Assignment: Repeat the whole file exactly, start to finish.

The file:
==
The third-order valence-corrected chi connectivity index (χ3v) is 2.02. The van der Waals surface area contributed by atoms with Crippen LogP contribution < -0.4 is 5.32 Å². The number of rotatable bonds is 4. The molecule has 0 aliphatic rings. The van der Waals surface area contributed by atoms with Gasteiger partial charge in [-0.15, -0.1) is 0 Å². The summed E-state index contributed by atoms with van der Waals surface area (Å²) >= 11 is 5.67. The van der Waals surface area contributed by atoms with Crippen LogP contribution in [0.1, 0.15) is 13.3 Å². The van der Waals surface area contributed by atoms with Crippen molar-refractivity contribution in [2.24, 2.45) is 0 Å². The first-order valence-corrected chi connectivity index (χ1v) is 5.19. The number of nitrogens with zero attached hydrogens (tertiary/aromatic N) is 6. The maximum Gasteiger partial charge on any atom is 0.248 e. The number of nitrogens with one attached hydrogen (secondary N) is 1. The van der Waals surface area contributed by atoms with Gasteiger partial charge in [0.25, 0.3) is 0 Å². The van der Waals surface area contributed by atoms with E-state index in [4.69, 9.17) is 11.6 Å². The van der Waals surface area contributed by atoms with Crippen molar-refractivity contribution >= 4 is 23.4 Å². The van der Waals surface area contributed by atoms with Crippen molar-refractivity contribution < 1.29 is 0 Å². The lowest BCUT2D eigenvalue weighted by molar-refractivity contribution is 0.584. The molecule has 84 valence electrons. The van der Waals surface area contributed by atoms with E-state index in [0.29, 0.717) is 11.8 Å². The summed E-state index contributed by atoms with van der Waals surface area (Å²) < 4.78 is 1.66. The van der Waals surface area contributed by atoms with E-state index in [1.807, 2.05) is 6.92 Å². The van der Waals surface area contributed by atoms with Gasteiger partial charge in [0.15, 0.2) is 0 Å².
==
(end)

The third-order valence-corrected chi connectivity index (χ3v) is 2.02. The van der Waals surface area contributed by atoms with Crippen LogP contribution < -0.4 is 5.32 Å². The number of rotatable bonds is 4. The molecule has 0 aliphatic rings. The van der Waals surface area contributed by atoms with Gasteiger partial charge in [-0.15, -0.1) is 0 Å². The summed E-state index contributed by atoms with van der Waals surface area (Å²) >= 11 is 5.67. The van der Waals surface area contributed by atoms with Crippen LogP contribution in [0.1, 0.15) is 13.3 Å². The van der Waals surface area contributed by atoms with Crippen molar-refractivity contribution in [2.24, 2.45) is 0 Å². The first-order valence-corrected chi connectivity index (χ1v) is 5.19. The number of nitrogens with zero attached hydrogens (tertiary/aromatic N) is 6. The maximum Gasteiger partial charge on any atom is 0.248 e. The number of nitrogens with one attached hydrogen (secondary N) is 1. The van der Waals surface area contributed by atoms with Gasteiger partial charge in [0.25, 0.3) is 0 Å². The van der Waals surface area contributed by atoms with E-state index in [4.69, 9.17) is 11.6 Å². The van der Waals surface area contributed by atoms with Crippen molar-refractivity contribution >= 4 is 23.4 Å². The van der Waals surface area contributed by atoms with Crippen molar-refractivity contribution < 1.29 is 0 Å². The lowest BCUT2D eigenvalue weighted by molar-refractivity contribution is 0.584. The molecule has 84 valence electrons. The van der Waals surface area contributed by atoms with E-state index in [0.29, 0.717) is 11.8 Å². The summed E-state index contributed by atoms with van der Waals surface area (Å²) < 4.78 is 1.66. The van der Waals surface area contributed by atoms with E-state index in [1.807, 2.05) is 6.92 Å². The van der Waals surface area contributed by atoms with Gasteiger partial charge in [0.15, 0.2) is 0 Å².